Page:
When you think that a math problem is impossible to solve, you wonder
what I should do. You can do several things, for example: ask for
help from you teacher, ask a fellow student, or just give up. Well
you really do not have to do any of these, along as you learn how
to develop a plan for problem solving. This plan will work regardless
of how difficult a problem may be. You first write the following procedures
down somewhere until you master this recommended problem solving plan.
To begin with you need to learn how to develop a planning strategy
and once you have mastered the strategy, math problems will not be
so complicated anymore. Let's take a look at a problem solving outline
or plan. The first thing that you need to do is identify all the needed
information in the problem. You can do this by looking for clues:
- Read the problem carefully to look for clues that will help you
find the answer
- Underline or write important words on another piece of paper which
provides keys to solving the problem, such as: difference, sum,
product, perimeter, etc.
- What important facts are provided in the problem to help you develop
your plan, such as: divided equally, 14 of one type and 12 of another,
- What information do you need to find to solve the problem, such
as: how many will each have, the total will be, everyone gets a
red, yellow, and orange, etc.
- You can use mathematical symbols to replace clue words in the
problem, such as: difference is a"-," product is an "x," etc.
- Read closely to find any information not necessary to solve the
Once you have done this, develop a strategy or plan how to solve
the problem. This can be accomplished by:
- Drawing a model, table, diagram, Venn diagram, chart, sketches,
etc of the provided in the problem.
- You can make a physical model of the problem using such things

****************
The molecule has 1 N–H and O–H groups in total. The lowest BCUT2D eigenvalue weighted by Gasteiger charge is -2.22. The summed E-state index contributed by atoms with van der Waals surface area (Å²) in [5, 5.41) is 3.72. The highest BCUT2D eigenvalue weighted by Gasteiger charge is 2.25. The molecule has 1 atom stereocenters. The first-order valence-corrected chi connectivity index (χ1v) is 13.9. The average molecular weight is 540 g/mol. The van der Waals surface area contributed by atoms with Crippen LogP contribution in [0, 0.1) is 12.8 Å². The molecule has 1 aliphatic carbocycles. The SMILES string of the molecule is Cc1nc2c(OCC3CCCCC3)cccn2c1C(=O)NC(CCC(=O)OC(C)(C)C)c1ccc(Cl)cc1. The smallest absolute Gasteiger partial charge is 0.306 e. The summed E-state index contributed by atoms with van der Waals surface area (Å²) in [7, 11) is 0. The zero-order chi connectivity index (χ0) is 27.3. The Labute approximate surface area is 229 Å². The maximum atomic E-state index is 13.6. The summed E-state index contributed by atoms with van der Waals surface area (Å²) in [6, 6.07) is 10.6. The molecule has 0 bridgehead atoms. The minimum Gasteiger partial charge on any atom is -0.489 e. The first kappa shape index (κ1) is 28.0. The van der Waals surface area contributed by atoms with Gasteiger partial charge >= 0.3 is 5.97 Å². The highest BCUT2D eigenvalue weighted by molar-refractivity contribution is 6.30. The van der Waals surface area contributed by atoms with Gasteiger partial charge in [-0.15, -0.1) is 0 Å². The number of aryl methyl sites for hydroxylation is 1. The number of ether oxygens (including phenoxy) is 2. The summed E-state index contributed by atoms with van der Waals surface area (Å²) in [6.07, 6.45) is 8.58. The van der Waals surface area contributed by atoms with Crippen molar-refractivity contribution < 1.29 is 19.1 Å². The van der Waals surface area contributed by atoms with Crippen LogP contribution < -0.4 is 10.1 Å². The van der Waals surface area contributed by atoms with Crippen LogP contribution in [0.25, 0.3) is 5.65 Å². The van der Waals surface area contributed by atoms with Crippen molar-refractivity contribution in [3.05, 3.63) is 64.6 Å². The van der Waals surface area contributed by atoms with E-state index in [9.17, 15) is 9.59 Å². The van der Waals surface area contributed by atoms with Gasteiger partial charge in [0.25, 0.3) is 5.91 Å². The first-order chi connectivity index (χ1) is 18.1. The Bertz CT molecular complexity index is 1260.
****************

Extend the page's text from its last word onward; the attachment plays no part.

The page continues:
as base ten blocks, colored cubes, geometric shapes, geoboards,
- Drawing patterns that represent the information to help sort important
information from distracting information in the problem.
- See if you can make a connection to other subject areas, such
as science, art, music, tech ed, etc.
- Ask yourself have you every seen a problem like this before, if
yes then how did you solve the problem.
- You can also rewrite the problem to help identify key terms, clue
words, and to help eliminate distracting information.
After you have completed developing your plan for solving the problem,
carry out the plan. Once you have the problem solved, carry out the
- Does your answer make sense in relation to what was being asked
- Work the problem backwards to see if you can work your way back
to your beginning plan or formula you developed, if you can then
you have the right answer.
- If it does, then check your work again just to be sure.
- Do not forget units of measure, this is a common problem some
students experience when the answer looks right; however they mixed
units of measure and the answer is wrong.
All of these strategies will work when solving math problems using
a plan. This plan of action will help identify everything needed to
solve the problem.
Once you solve the problem you thought was impossible using this
plan, then you will find all problems easier to solve in the future.
This plan takes practice and once you have mastered it, you will no
longer need to write it down as you develop your own problem solving